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Kurdish deputy among 65 from Turkey seeking asylum in Greece: report

A lifebelt is seen on the beach of the port of Lesbos island on April 16, 2015. Since Greece bolstered controls along its land border with Turkey, along the Evros River, illegal immigrants have turned to the maritime route between Turkey and the Greek islands in the Aegean Sea, notably Lesbos, Samos, Kos and Chios. 2015 started with a major increase in the number of Aegean crossings: 10,445 against 2,863 in the same period of 2014, according to the Greek port police. AFP PHOTO / ANGELOS TZORTZINIS / AFP PHOTO / ANGELOS TZORTZINIS

A Kurdish member of the Turkish parliament is among 65 people including other Kurds and former public servants who have fled government persecution in Turkey to seek asylum in Greece, according to a report in the Greek City Times newspaper on Thursday.

The paper said a boat carrying asylum seekers from Turkey arrived in the Western Greek town of Katakolo in Ilia on Tuesday afternoon and that its passengers included former Turkish police officers, militants of the Kurdistan Workers’ Party (PKK), academics, a member of the Turkish parliament and a journalist. The report did not reveal the name of the deputy or whether the person was a former or current MP.

According to the report, 20 of the police officers were followers of the Gülen movement, listed as a terrorist organization by the Turkish government, while 10 were members of the PKK, listed as a terrorist organization by Turkey, the EU and the US.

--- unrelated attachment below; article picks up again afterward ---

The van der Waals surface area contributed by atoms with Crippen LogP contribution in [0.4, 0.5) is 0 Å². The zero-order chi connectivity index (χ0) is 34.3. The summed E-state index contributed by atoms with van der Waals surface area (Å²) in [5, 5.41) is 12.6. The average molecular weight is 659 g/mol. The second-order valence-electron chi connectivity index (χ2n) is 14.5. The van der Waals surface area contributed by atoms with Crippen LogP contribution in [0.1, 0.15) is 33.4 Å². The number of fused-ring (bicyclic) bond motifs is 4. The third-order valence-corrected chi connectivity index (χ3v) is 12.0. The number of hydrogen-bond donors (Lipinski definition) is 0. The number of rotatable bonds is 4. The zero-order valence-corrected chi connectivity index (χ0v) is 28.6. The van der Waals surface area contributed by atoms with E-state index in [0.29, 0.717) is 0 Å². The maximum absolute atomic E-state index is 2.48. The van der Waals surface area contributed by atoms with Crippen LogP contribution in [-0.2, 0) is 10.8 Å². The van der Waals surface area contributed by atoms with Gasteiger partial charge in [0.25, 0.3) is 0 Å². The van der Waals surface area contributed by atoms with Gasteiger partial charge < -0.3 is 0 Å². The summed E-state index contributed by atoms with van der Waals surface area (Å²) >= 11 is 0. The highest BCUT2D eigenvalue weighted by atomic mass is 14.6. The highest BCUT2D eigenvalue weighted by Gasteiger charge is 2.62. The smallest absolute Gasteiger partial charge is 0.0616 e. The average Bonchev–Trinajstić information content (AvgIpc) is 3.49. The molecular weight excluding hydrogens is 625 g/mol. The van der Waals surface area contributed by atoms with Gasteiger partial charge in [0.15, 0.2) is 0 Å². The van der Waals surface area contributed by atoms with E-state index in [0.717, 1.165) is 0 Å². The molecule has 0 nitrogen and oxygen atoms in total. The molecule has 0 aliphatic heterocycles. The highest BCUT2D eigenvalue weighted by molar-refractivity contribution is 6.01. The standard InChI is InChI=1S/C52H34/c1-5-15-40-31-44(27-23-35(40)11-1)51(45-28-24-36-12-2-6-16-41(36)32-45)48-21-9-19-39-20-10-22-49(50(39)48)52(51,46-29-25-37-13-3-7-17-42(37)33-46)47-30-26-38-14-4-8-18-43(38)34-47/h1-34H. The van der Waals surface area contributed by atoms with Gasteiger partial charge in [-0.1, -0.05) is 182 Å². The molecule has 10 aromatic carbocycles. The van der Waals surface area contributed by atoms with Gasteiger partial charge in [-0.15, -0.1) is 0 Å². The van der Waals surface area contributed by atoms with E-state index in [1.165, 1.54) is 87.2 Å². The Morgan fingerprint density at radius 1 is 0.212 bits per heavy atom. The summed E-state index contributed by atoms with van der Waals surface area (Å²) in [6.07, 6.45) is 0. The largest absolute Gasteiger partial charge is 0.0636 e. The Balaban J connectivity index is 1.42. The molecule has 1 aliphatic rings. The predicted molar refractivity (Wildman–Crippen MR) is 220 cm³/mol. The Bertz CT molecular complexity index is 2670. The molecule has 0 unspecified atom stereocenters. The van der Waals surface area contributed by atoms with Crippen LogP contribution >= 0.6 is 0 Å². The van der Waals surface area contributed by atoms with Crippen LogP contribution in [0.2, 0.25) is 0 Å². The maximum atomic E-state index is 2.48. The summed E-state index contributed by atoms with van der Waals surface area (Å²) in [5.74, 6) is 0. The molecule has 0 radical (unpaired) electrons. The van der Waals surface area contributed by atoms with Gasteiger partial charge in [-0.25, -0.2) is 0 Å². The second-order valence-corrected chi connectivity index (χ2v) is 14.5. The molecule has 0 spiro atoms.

A Kurdish journalist known only as Azad who was reportedly persecuted and imprisoned for three years in Turkey, said: “Prison is tough. The Turkish authorities have nothing to do with those in Greece. I want to leave for any country where I can communicate in English and be able to continue my life.”

Thousands of people including Gülen movement followers and Kurds had to flee Turkey in the aftermath of a failed coup attempt on July 15, 2016, following which the Turkish government launched a massive crackdown on non-loyalist citizens under the pretext of an anti-coup fight.

The Turkish government accuses the Gülen movement of masterminding the failed coup, while the movement strongly denies any involvement in the coup attempt.

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